Of course, all of that thinking was kind of pointless, since the hole that "Square One" was likely written to fill in the narrative was likely an unnecessary one - looking at it now, it's obvious that the lyric should move directly from "Summer Vacation" to "40 Hours" - after all, what greater shock than to wake up ten years later to find yourself a corporate wage slave? But I'd thought that it was too sudden to get there, and wanted to ramp up to it a little more both lyrically and musically.

Anyhow, "Square One" ends up being neither here nor there - an album track that doesn't need to be on its album, and a song that isn't strong enough to justify its existence on its own. To the positive, though, I like the un-fussiness of its chord change and structure - you can tell that it was written quickly, without too much agonizing, which always at least imparts an energy to a song. I also like the playing, with the bass and drums locking together nicely (go Edz!), Shaun's arching guitar in the Wings-like intro, bridge and outro, and a few of the lyrics, especially the opening line, "Hey... as we're un-introducing ourselves..." It's somewhat superfluous, but there's a little bit of the Moog Source to fill out that (by design) Wings vibe.

The Downtown Dream production is also too slick for its own good - or my own good, which you can tell by how out of place my voice sounds in the arrangement, but, hey, we tried. The below live version - from a no-joke rooftop concert in Red Hook in the Summer of 2004 (with Shaun already gone, replaced by Bran and Eric) better brings the song to life. When I first saw this video (courtesy Karl), I noted that it looked like the only reason Bran agreed to play in the band was because I'd threatened to eat him - and I wasn't particularly overweight at the time! Skinny bastard...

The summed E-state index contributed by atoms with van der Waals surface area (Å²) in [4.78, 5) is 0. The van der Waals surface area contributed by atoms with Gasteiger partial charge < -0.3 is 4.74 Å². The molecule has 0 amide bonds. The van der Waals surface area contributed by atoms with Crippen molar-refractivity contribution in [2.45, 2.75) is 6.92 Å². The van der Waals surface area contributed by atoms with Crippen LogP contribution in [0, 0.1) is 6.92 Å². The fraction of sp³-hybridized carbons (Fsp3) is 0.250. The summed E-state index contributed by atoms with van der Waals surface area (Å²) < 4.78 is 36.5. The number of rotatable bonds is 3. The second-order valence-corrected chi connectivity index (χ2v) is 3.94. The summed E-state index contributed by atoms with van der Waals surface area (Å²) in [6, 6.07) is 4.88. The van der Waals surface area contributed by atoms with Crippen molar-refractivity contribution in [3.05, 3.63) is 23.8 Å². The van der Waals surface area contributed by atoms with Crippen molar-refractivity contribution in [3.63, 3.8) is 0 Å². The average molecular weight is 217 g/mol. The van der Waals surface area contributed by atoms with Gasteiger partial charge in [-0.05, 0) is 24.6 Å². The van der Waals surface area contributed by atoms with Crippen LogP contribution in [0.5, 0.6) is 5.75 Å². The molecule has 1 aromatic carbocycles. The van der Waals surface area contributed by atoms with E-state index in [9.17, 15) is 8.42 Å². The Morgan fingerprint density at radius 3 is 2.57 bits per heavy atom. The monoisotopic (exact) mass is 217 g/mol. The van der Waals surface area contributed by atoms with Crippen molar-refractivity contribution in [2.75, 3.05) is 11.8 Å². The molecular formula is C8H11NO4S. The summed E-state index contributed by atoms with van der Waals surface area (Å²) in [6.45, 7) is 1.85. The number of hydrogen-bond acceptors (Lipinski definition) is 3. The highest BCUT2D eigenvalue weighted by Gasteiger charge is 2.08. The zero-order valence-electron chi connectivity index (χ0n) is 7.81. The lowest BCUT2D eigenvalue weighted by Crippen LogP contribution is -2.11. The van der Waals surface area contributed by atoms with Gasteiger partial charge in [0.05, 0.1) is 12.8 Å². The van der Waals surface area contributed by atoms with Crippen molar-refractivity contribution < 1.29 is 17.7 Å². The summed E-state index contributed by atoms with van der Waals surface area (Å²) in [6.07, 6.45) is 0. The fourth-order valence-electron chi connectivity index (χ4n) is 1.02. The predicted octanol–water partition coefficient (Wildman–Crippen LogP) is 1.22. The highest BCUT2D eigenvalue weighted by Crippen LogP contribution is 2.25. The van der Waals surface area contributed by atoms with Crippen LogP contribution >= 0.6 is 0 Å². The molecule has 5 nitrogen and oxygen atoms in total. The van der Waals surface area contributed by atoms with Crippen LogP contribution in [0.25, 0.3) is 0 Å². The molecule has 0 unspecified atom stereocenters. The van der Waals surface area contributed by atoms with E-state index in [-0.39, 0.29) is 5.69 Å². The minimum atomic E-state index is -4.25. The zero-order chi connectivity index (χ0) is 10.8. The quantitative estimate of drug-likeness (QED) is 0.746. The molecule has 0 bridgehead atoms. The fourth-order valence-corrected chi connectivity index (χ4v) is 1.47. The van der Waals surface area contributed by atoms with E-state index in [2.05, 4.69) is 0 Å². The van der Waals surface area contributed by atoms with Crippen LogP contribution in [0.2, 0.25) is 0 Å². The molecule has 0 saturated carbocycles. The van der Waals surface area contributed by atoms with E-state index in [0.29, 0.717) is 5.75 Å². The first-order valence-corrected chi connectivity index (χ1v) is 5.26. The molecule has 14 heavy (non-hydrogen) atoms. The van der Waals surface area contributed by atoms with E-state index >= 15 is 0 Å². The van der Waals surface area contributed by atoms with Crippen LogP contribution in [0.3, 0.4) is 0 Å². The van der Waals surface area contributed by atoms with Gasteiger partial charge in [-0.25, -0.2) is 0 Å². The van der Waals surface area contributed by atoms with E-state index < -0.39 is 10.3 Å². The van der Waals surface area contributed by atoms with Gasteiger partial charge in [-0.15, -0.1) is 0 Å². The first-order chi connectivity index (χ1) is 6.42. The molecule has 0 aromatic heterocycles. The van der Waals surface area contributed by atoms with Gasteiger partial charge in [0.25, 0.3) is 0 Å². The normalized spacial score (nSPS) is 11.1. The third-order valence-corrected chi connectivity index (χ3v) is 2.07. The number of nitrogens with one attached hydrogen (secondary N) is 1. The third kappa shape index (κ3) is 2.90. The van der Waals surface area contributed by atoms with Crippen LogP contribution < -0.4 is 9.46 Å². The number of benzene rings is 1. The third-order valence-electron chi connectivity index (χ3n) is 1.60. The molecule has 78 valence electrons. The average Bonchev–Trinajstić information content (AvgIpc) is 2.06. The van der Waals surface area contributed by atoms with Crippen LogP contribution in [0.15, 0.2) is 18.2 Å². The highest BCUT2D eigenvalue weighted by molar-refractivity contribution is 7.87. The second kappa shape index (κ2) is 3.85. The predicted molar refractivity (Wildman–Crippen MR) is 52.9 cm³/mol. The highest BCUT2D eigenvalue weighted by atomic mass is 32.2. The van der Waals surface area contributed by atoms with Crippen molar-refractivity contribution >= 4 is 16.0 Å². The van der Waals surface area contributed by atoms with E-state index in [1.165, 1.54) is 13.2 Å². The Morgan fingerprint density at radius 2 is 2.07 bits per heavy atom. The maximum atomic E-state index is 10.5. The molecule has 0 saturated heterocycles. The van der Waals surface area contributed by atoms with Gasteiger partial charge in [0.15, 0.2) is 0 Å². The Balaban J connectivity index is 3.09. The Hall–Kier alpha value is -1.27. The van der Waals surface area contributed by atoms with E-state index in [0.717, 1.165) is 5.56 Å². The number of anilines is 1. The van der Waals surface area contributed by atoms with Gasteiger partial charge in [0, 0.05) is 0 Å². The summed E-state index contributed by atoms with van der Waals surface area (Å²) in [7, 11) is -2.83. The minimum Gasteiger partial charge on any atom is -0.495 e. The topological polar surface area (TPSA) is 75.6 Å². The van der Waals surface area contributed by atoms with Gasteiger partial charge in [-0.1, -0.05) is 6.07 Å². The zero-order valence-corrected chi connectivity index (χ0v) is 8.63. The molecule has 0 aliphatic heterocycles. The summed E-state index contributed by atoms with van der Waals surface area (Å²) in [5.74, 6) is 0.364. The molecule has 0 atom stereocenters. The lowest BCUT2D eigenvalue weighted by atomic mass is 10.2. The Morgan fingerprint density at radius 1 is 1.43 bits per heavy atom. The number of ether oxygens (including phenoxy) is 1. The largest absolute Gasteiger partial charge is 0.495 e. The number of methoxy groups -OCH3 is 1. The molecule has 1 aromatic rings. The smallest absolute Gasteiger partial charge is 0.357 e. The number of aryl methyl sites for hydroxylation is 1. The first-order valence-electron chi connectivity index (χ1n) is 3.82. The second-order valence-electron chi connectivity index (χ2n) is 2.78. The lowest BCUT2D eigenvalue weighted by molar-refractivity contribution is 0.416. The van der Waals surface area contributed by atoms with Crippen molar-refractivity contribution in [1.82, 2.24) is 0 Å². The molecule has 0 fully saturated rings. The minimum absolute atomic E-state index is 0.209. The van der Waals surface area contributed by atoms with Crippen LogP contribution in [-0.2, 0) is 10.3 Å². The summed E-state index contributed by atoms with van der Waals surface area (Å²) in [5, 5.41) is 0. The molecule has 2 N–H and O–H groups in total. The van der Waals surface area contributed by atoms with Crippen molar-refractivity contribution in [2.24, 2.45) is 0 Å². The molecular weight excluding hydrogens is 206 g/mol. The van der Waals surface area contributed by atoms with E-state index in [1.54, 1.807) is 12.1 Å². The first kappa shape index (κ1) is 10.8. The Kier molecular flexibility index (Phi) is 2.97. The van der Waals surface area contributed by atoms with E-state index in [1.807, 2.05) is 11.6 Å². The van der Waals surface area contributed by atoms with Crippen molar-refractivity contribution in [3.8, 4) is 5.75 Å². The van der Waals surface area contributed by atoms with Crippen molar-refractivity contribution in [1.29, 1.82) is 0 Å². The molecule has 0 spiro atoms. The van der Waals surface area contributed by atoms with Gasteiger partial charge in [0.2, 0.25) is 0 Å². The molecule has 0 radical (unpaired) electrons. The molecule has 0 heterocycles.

D.

*That is, if you don't count the tracks on the album from the original demo sessions back in 2000.
**Yes, it's true: everything I do is a reference to something else.

4 comments:

bran said...

It was still summer, but I remember it being freezing that night, with the wind threatening to blow the whole motha down...

enjoyable show though... The copper man set was much better than the volcano set, as I saw it a couple of years later - one of shield's friends had taped it

Dave Kopperman said...

Yeah, I wanted to see that tape - did you get a copy?

D.

bran said...

I think it may be somewhere around, but believe me it's not worth watching...

Dave Kopperman said...

I'm a completist - you know me.

D.